top of page

Mary O'Neil Mundinger


Janice Brewington Photo_edited.jpg

Mary O'Neil Mundinger has made an enduring impact on nursing education, research, and practice throughout her storied career. Dr. Mundinger is the Edward M. Kennedy Professor of Health Policy and Dean Emeritus of Columbia University School of Nursing. During her twenty-five years of service as Dean, Dr. Mundinger revitalized Columbia University School of Nursing and launched its Doctor of Nursing Practice (DNP) program in 2004, the nation’s first clinical nursing doctorate to be established, a new terminal degree for nurse practitioners. She established the Council for the Advancement of Comprehensive Care, a group consisting of deans, health policy experts, and leaders, that formulated standards and advocated nationally for the new doctoral degree. Today, there are over four hundred DNP programs offered by U.S. nursing schools. She also started the school’s first externally funded research program, which during her tenure grew in size and scope until the school had the nation’s highest NIH funding per capita. She also served as a Vice President at Columbia University Medical Center.

Dr. Mundinger has shown relentless commitment to elevating the nursing profession’s status. Her seminal publications include; Home Care Controversy: Too Little, Too Late, Too Costly and Autonomy in Nursing. She published the first randomized trial comparing nurse practitioner and physician practices in the Journal of the American Medical Association. This pioneering publication demonstrated the health outcomes of patients receiving care from nurse practitioners were equivalent to those being treated by physicians, which paved the way for policy change. Building off this work, Dr. Mundinger founded the Columbia Advanced Practice Nurse Associates, the first nursing school faculty practice where nurse practitioners held commercial managed care contracts and are compensated at the same rate as primary care physicians. Since early on in her career, Dr. Mundinger recognized the critical link between nurses’ expanded practice authority and the opportunity to provide more equitable care to all.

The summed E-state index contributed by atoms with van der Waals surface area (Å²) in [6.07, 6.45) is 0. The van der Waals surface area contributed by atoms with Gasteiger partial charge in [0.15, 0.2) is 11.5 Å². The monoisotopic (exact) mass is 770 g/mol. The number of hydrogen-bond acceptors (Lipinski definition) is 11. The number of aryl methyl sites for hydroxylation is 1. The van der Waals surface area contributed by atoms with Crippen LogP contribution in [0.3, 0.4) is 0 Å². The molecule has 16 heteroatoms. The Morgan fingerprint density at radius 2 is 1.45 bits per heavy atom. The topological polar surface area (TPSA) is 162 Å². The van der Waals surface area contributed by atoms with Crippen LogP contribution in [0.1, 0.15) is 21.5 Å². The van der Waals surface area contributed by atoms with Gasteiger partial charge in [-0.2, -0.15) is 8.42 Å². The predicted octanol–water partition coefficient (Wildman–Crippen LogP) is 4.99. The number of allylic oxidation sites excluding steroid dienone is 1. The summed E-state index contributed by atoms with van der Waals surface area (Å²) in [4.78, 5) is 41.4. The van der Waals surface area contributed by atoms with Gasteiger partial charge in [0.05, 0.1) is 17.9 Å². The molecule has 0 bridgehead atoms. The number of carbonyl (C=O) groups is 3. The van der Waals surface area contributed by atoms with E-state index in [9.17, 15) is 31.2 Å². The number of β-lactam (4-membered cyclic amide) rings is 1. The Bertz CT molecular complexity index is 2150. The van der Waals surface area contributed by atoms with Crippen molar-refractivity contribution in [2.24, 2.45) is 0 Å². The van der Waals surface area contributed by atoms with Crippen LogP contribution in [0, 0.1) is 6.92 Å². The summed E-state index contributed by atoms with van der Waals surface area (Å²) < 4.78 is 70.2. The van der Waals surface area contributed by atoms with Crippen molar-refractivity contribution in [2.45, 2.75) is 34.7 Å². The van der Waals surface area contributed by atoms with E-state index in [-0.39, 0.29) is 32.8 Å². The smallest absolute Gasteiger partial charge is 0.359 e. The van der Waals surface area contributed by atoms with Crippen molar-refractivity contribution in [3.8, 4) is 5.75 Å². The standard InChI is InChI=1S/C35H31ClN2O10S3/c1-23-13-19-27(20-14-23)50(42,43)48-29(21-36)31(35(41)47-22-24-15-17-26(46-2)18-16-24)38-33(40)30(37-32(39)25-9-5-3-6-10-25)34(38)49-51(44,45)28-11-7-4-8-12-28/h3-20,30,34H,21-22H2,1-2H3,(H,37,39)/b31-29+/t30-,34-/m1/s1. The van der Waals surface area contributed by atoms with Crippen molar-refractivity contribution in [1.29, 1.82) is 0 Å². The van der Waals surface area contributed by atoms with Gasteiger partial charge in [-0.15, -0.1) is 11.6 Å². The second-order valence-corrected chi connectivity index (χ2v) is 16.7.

Dr. Mundinger is a noted health policy expert, primarily known for her work on workforce issues and primary care. She served as a Robert Wood Johnson Health Policy Fellow in the office of Senator Edward Kennedy where she honed her policy interest during her work with the Senate Health, Education, Labor and Pensions Committee. Dr. Mundinger has amplified the voice of nursing through her service on numerous Boards of Directors for large healthcare companies such as UnitedHealth Group and Welch Allyn, and through various federal advisory appointments, including the White House National Steering Committee on Health and Special Medical Advisory Group to the Department of Veterans Affairs. She also served as a Women’s Health Correspondent on Fox 5’s Good Day New York television program.

Dr. Mundinger was inducted as a Fellow into the American Academy of Nursing in 1983. She holds a BSN from the University of Michigan, a MA from Teachers College, Columbia University, and a Doctor of Public Health from Columbia University School of Public Health, a Doctor of Humane Letters (Honorary) from Hamilton College, and a Doctor of Science (Honorary) from William Paterson University. She is an elected member of the National Academy of Medicine, and the New York Academy of Medicine.

bottom of page